O’Connor bounces back with culture club


Photo by Gabriel de Souza

At the first culture club event, students were able to participate in culture-building games.

Gabriel de Souza, Editor-in-Chief

After enduring two years of restrictions, cancellations, and postponements, the OHS community has attempted to bounce back; yet the decline in student involvement, overall culture, and school spirit has proven difficult to curb.

With memories of the school’s tremendous former spirit not forgotten, school leaders have established a new culture club where invited student leaders are able to share ideas and perspectives on the issue.

“The main purpose behind the culture club was to bring unity within the school. We have a lot of diversity in the sense of everybody kind of being their own team or club—[but] not uniting and supporting each other. The idea is to bring the culture as one and bring culture back onto this campus,” said Lauren Fetkenhier, Interior Design teacher and STUGO advisor.

With other staff members, Fetkenhier planned a day-long event with two student leaders from each sport, club, or other school group.“Mr. Baumgartner, Mr. Bolus, and myself did a lot of pre-planning. We brought in a guest speaker to go over what [culture club] was about and start engaging the ideas,” Fetkenhier said. “We took the ideas that we thought would be most beneficial and had the kids work with those ideas after the guest speaker left.”

Many students are optimistic about the possibilities that the culture club could bring to the school.

“It looks really good on paper so I hope that all of us can actually bring it to life and make it more than what we imagined. Culture club is giving us the opportunity to make this [school] perfect,” said Tala Shammas, junior. “Perfect is a strong word to achieve, but I think with all the great minds in [the culture club] we can get to that point.”

Despite the optimism, the event still faced criticisms, with many doubting whether the productivity of the day-long event was worth over 100 students losing such valuable class time.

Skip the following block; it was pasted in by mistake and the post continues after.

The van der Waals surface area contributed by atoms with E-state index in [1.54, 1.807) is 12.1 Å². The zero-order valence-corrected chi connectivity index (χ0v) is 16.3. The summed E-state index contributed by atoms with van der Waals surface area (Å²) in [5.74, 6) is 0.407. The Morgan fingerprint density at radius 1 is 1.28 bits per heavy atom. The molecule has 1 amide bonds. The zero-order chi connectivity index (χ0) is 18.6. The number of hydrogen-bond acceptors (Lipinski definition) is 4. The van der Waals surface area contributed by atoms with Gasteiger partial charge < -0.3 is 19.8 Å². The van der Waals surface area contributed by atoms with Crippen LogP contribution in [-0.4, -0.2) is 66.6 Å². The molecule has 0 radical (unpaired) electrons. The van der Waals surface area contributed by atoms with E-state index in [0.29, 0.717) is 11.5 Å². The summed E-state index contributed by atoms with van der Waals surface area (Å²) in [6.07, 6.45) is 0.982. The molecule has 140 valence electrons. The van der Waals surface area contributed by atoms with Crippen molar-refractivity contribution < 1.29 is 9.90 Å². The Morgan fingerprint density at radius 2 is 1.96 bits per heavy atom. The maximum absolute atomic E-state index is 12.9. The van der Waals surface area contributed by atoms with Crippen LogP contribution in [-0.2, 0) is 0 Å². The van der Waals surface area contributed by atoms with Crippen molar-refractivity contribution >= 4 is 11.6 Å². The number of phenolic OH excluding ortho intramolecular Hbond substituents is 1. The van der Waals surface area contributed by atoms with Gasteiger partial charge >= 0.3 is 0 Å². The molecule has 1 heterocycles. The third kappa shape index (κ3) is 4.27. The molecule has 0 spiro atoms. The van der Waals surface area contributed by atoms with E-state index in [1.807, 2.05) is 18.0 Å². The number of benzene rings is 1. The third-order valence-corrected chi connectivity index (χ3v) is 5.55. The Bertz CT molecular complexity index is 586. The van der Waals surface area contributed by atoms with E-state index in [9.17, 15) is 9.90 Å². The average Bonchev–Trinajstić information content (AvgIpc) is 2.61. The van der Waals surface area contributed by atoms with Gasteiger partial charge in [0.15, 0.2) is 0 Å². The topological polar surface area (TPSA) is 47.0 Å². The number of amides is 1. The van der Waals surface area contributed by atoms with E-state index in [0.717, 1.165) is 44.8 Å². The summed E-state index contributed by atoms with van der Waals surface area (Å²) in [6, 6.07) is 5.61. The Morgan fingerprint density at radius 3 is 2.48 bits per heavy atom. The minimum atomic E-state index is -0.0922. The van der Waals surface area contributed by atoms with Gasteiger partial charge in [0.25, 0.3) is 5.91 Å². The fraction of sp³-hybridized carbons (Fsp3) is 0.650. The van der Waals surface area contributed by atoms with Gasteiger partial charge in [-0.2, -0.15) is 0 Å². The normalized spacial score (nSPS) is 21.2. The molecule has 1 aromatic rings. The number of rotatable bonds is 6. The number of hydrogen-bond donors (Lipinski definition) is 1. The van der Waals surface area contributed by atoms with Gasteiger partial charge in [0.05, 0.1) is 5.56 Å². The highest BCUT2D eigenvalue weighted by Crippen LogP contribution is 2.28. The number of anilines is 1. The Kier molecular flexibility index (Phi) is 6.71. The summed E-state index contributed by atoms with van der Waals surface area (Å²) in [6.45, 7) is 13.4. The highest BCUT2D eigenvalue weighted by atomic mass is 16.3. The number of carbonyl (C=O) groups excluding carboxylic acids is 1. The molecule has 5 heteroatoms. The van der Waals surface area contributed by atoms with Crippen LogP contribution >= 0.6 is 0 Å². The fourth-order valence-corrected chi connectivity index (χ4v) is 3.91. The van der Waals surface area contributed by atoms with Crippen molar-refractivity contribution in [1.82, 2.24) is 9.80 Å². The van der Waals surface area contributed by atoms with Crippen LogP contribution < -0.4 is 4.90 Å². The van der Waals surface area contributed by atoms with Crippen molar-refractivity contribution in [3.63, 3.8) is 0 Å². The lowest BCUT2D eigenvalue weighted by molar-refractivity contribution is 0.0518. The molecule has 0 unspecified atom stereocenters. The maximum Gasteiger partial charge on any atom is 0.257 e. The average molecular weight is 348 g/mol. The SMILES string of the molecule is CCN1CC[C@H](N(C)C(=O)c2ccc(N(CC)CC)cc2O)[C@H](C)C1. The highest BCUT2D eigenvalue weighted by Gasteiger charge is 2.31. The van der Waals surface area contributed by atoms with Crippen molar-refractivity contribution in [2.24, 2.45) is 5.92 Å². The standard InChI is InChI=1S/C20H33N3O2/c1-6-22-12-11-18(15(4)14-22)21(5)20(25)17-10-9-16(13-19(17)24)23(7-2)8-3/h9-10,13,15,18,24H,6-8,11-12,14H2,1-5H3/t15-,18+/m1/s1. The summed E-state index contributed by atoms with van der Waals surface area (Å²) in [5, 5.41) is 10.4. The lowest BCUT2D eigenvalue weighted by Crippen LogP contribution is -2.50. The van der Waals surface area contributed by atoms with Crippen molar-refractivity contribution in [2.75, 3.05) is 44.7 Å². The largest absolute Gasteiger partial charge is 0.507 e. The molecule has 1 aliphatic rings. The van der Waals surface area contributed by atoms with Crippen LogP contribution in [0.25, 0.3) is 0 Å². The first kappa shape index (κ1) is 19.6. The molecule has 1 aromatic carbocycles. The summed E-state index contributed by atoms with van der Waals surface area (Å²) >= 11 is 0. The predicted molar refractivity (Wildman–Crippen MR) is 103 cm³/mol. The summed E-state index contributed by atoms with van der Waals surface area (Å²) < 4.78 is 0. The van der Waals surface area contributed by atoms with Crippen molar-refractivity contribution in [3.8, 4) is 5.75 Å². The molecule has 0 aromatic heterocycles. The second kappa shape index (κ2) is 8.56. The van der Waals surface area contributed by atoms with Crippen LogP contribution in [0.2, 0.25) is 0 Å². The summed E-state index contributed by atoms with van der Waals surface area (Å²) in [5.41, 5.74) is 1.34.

“I think we could have lost the speaker at the beginning and just made it an hour-long [event] and it would have been fine,” said Davis Horn, senior. “To do six hours of this [event] and come up with five ideas to improve the school was just a waste of everyone’s time. I appreciate what the school’s trying to do, what admin is trying to do, but it could have been a lot more efficient.”

Although there were two representatives from each school organization, some students felt as if that was not enough.

“All of us were selected to be the leaders of our campus, to show our opinions, and to make the school a better place. Even though there was only a hundred of us, I didn’t feel like that was enough people to get the whole idea of O’Connor in one room. I feel like we could have done so much more with so many more people,” Shammas said.

Change is already being felt as the culture club’s newly created Instagram page has begun spreading news from each organization on campus.

“The kids created a new Instagram page…so people know more about clubs and when [school groups] are doing fundraiser nights and things like that to help us support each other. I think even something that small helps, plus I think more kids, now that [the Instagram page] is out there, are going to more [school events],” Fetkenhier said.

With countless clubs, sports, and organizations on campus, some find that students on campus are divided. However, the culture club aims to unify students and bring back spirit.

“The overall [goal] is to get the Eagles [from] all over the place, to come into one nest because that’s what we are. O’Connor is a nest and I feel like, right now, there’s a couple of different nests,” Shammas said.